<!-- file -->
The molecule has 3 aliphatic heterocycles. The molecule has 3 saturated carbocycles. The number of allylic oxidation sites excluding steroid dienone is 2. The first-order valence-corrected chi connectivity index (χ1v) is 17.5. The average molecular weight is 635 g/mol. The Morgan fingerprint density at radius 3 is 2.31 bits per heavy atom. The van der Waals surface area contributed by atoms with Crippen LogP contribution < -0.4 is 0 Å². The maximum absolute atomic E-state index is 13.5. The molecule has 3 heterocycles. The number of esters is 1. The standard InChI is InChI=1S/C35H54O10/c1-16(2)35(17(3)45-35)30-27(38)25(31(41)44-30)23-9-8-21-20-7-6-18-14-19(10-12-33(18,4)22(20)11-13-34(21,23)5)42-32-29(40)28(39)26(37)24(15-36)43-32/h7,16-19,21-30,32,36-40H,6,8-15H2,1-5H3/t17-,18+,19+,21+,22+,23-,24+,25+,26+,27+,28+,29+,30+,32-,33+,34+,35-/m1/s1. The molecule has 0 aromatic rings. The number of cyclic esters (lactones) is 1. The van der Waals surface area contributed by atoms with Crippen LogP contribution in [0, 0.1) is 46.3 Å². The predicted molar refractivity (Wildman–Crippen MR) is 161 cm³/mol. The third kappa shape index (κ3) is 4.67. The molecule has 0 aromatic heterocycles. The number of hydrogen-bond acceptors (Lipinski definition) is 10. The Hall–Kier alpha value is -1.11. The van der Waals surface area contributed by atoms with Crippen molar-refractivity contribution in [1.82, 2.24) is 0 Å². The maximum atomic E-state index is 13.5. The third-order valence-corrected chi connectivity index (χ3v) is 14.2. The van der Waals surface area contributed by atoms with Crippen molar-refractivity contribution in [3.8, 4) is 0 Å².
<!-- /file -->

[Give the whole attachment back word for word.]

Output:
The molecule has 3 aliphatic heterocycles. The molecule has 3 saturated carbocycles. The number of allylic oxidation sites excluding steroid dienone is 2. The first-order valence-corrected chi connectivity index (χ1v) is 17.5. The average molecular weight is 635 g/mol. The Morgan fingerprint density at radius 3 is 2.31 bits per heavy atom. The van der Waals surface area contributed by atoms with Crippen LogP contribution < -0.4 is 0 Å². The maximum absolute atomic E-state index is 13.5. The molecule has 3 heterocycles. The number of esters is 1. The standard InChI is InChI=1S/C35H54O10/c1-16(2)35(17(3)45-35)30-27(38)25(31(41)44-30)23-9-8-21-20-7-6-18-14-19(10-12-33(18,4)22(20)11-13-34(21,23)5)42-32-29(40)28(39)26(37)24(15-36)43-32/h7,16-19,21-30,32,36-40H,6,8-15H2,1-5H3/t17-,18+,19+,21+,22+,23-,24+,25+,26+,27+,28+,29+,30+,32-,33+,34+,35-/m1/s1. The molecule has 0 aromatic rings. The number of cyclic esters (lactones) is 1. The van der Waals surface area contributed by atoms with Crippen LogP contribution in [0, 0.1) is 46.3 Å². The predicted molar refractivity (Wildman–Crippen MR) is 161 cm³/mol. The third kappa shape index (κ3) is 4.67. The molecule has 0 aromatic heterocycles. The number of hydrogen-bond acceptors (Lipinski definition) is 10. The Hall–Kier alpha value is -1.11. The van der Waals surface area contributed by atoms with Crippen molar-refractivity contribution in [1.82, 2.24) is 0 Å². The maximum atomic E-state index is 13.5. The third-order valence-corrected chi connectivity index (χ3v) is 14.2. The van der Waals surface area contributed by atoms with Crippen molar-refractivity contribution in [3.8, 4) is 0 Å².